Timmy

Big Fire Near Trinity Forest Continues To Burn

On Wednesday, a large fire consumed a good portion of the land near Big Spring, not far from where the new horse park and golf course will be built near the Trinity Forest. According to the Save Pemberton’s Big Spring Facebook page, nine fire trucks were called to the scene — and the fire has sparked up again today. Speculation is that it was arson. You’ll find some pictures of the damage on that page, too.

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It Only Took 23 Years for the Feds To Catch Up With John Wiley Price

As we await the feds’ 11 o’clock press conference to talk about the arrest and indictment of John Wiley Price, you’ve got time to reread Laura Miller’s 1991 cover story about the man. The subhead ran: “Everyone’s heard the rumors about the money, the shady deals, the violence, the women. Sadly, the facts are even harder to comprehend.”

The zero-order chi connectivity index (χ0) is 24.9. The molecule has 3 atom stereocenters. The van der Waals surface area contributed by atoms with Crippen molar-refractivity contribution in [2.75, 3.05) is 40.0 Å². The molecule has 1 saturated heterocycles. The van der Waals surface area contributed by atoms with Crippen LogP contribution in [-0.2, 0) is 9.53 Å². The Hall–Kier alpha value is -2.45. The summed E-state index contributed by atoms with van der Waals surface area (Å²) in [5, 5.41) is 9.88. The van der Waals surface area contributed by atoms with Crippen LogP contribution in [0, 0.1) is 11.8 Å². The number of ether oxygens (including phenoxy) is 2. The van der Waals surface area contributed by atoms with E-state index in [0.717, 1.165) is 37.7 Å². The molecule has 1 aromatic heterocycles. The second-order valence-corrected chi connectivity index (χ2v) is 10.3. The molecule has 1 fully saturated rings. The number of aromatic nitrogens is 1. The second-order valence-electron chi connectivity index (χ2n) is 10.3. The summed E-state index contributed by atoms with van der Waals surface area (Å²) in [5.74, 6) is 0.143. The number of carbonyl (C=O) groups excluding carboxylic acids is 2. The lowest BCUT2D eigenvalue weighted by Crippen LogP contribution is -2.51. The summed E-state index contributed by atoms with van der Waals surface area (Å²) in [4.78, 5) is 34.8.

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Let’s Take Another Look at What’s on John Wiley Price’s Mind

In 2011, we commissioned Steve Brodner to create this illustration of John Wiley Price’s mind and what was going on inside it. Zac and I collaborated on the individual thoughts, which we sent to Brodner. Here’s the rough version I drew, before Brodner made it pretty. Looking back, and flipping through today’s indictment, I think we pretty much nailed it. Except for EdgeFest and philately. Still combing the indictment, but I don’t see either of those mentioned.

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Is Dallas-Fort Worth Really the Third-Best Destination in the Country?